The Transformational Power of the Transfiguration
Good morning everyone. Today, we celebrate the feast of The Transfiguration. The moment that Jesus ascends the mountain, and his very physical presence is changed in front of his disciples. The moment God speaks to Jesus disciples and tells them exactly who He is.
It is both a profoundly symbolic event AND a miracle so awesome that it reverberates through history to us and calls on US to be transfigured.
Let’s first deal with where this miracle happens. I aways tell you to pay attention to the geography of the Gospels – where things happen – because understanding that can often open new doors to understanding why they’re happening.
In Matthew we see Jesus’ transfiguration on a mountaintop. Not just a mountaintop – but a high mountaintop.
A pinnacle. In fact a pivotal pinnacle! Try saying that fast three times! This is the moment where we see a shift in Jesus’ ministry here on earth. His divinity shines forth with quite literal radiant glory. There’s no allegory here, no story, no teaching to be interpreted – Jesus’ face shone like the sun and his clothes became as white as the light. It must have been a sight to behold… it must have been breath taking… especially after a long walk, a long journey to this very high mountaintop.
That journey remains the same for us today – we walk in the footsteps of the disciples. We journey through our daily lives and attempt to engage with Jesus – our mountaintop is coming here to mass and we are transformed by it. Our journey to the mountaintop can be difficult and fraught – but once we’re here – we can allow ourselves to be transfigured by the radiant glory of Jesus in the body and blood of the eucharist.
We climb our own mountain to meet Jesus and in meeting Him we discover something important… Jesus is not simply a man who teaches some helpful ideas… no – he is the Son of God.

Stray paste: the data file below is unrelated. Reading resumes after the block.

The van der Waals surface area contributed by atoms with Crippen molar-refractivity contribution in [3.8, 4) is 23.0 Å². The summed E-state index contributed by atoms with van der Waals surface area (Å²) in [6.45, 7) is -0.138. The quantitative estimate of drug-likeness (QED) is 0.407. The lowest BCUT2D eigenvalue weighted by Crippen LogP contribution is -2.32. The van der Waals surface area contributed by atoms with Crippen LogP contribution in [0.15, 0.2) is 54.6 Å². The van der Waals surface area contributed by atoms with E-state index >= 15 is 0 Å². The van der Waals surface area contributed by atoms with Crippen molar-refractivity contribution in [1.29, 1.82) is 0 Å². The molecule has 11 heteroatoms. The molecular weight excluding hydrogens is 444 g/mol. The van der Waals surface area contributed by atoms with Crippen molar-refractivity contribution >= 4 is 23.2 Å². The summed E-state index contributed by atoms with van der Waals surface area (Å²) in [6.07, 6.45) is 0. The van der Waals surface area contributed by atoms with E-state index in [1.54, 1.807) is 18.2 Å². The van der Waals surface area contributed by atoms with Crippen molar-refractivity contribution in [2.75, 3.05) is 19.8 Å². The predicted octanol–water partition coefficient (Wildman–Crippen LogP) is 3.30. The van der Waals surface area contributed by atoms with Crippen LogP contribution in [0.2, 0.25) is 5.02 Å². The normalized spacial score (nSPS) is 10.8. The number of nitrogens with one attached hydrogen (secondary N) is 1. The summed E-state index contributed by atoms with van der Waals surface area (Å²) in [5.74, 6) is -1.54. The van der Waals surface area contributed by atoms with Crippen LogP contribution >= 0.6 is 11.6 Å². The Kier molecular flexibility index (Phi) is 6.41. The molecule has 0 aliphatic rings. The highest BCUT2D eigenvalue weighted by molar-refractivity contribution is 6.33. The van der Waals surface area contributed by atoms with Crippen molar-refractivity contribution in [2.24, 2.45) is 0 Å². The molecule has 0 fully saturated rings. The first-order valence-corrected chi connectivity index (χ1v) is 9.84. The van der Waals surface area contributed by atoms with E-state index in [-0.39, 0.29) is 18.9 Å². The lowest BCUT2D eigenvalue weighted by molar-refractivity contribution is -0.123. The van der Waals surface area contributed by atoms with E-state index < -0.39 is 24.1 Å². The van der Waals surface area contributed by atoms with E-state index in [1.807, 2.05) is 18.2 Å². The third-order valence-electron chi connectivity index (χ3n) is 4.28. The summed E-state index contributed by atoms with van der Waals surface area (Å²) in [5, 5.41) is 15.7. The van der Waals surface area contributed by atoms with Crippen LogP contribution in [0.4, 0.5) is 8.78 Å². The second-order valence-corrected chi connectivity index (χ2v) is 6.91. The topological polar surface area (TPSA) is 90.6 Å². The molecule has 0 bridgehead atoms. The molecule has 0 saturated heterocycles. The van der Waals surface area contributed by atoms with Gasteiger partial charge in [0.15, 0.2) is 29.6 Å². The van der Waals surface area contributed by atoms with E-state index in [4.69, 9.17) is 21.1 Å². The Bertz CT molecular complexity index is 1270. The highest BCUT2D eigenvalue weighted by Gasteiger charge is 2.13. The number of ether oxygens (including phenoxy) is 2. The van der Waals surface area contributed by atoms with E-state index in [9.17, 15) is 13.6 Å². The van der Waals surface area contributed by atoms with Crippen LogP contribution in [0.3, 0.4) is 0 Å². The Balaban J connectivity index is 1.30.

The earth-shattering revelation of Jesus’ divinity in our Gospel today reinforces the truth that Jesus is not just a great teacher or prophet but the very incarnation of God’s LOVE and GRACE.
This transformation shows us that true change and growth come from encountering the divine and allowing it to radiate through our lives. Not just here in church on a Sunday – but every single day.
The appearance of Moses and Elijah talking with Jesus on the mountaintop holds profound significance. Moses represents the Law, while Elijah represents the Prophets – together, they encompass the entire Old Testament. This connection emphasizes the continuity between the old covenant and the new covenant in Jesus. The Transfiguration underscores that Jesus fulfils the Law and the Prophets and stands as the culmination of God’s plan.
The transfiguration is showing us that Jesus encompasses all, that he has always been, that he will always be, and that he should be the centre of our lives, our study, our faith, and the basis from which we live in the world around us.
Amid the physical miracles of Jesus shining brightly and the appearance of Moses and Elijah a voice is heard… “This is my Son, the Beloved; he enjoys my favour. Listen to him!”
This message roars through history to us this morning. We are called not only to marvel at Jesus’ divine nature but to heed what he teaches us, what he gives us, to listen and to obey.
What does Jesus teach us? What does he give us? What does he ask us to do?
He asks us to repent, to love, to forgive, to serve and to do so unconditionally.
The Transfiguration is more than a historical event; it is a living message that reverberates through time and speaks to the depths of our souls. Just as Peter, James, and John were transformed by their encounter with the transfigured Jesus, we too are invited to allow Jesus’ light to shine in and through us.
So, let’s ascend our own mountaintops, seek God’s presence, and be open to the transformation He offers in our daily lives.
As we leave this place today, may we carry the radiance of the transfigured Jesus into the world, reflecting His love, grace, and truth in all we do.